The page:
Natural Orifice Transluminal Endoscopic Surgery: The Future of Gastrointestinal Surgery

Natural Orifice Transluminal Endoscopic Surgery: The Future of Gastrointestinal Surgery

Lee L Swanström, MD, FACS; Yashodan Khajanchee, MD; Maher A Abbas, MD, FACS, FASCRS

Spring 2008 - Volume 12 Number 2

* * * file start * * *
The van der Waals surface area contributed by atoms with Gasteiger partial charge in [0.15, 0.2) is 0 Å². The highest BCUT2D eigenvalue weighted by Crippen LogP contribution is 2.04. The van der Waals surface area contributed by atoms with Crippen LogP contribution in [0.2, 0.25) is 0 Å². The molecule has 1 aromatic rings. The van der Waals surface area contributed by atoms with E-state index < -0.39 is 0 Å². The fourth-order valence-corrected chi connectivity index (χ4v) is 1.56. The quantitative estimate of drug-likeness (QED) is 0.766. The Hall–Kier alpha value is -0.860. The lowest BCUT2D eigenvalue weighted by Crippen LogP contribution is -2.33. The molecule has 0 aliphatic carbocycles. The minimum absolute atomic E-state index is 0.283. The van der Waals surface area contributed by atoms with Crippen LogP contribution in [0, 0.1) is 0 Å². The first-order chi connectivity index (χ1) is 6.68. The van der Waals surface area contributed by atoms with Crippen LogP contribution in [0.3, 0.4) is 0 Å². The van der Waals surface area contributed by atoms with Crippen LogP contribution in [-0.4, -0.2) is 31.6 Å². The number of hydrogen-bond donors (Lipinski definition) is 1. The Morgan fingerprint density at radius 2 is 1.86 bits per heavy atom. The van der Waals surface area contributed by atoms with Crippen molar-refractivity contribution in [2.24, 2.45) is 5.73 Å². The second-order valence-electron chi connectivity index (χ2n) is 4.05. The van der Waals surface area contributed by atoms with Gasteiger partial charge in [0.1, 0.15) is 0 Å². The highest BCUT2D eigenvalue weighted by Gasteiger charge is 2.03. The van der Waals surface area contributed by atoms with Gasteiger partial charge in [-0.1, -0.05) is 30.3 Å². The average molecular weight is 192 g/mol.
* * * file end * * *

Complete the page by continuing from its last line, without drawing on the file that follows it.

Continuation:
Considering the continued evolution of flexible endoscopy into more of a therapeutic tool and, at the same time, the growing awareness that the degree of invasiveness of surgery has a large impact on patient outcomes, it was perhaps inevitable that endoscopy and surgery would eventually work together (Figure 1). Accelerating technologic developments mean that this theoretic point of fusion has a potential clinical application. It is conceivable that the current generation of surgical endoscopists is on the verge of witnessing a true paradigm shift, which is being referred to as Natural Orifice Transluminal Endoscopic Surgery (NOTES). The potential of flexible endoscopy to perform therapeutic procedures beyond the wall of the gastrointestinal tract was recognized as early as 1980 when the first transluminal feeding gastrostomy was described by Gauderer et al.1 Kozarek et al2 published the first report of successful endoscopic drainage of pseudocyst in 1985. On the surgical side, the established benefits of laparoscopic procedures over conventional laparotomy in terms of patient recovery and perioperative morbidity, the increasing skill set of advanced laparoscopists, and the comfort of practitioners in performing complex surgeries using video imaging and pneumoperitoneum raised the possibility of replicating such operations endoscopically. The first report of oral peritoneoscopy done in animals was published by Kalloo et al3 in 2004. Since then, multiple investigators have used transluminal flexible endoscopy in animal models to perform various intraperitoneal procedures, ranging from tubal ligation to splenectomy3–8 (Table 1). There have been additional reports of clinical cases, but no publications about them have appeared. On the basis of these initial reports exploring both the scope and feasibility of NOTES, the transluminal approach appears to have tremendous potential. However, several important issues, including the safety of this approach and whether it will provide significant patient benefit in terms of postoperative recovery compared with laparoscopy, must be resolved before the new technique is widely introduced into clinical use. Additionally, it is recognized that early use of this approach by surgeons or gastroenterologists who might be relatively inexperienced in the particular skill sets required might lead to serious complications, which should definitely be avoided during the infancy of this concept. To head off such errors and to develop NOTES in a responsible and safe manner, a working group of 14 leading laparoscopic surgeons and endoscopists from the Society of American Gastrointestinal Endoscopic Surgeons (SAGES) and the American Society for Gastrointestinal Endoscopy (ASGE) met in July 2005. The working group was named Natural Orifice Surgery Consortium for Assessment and Research (NOSCAR). The prime goal of the meeting was to produce a document that would serve as a guide for responsible development of NOTES. In the white paper that the group subsequently published, NOSCAR discussed in detail the potential challenges to safe use of NOTES in clinical practice and outlined guidelines for investigators working on NOTES and criteria for expanding participation in NOSCAR.9



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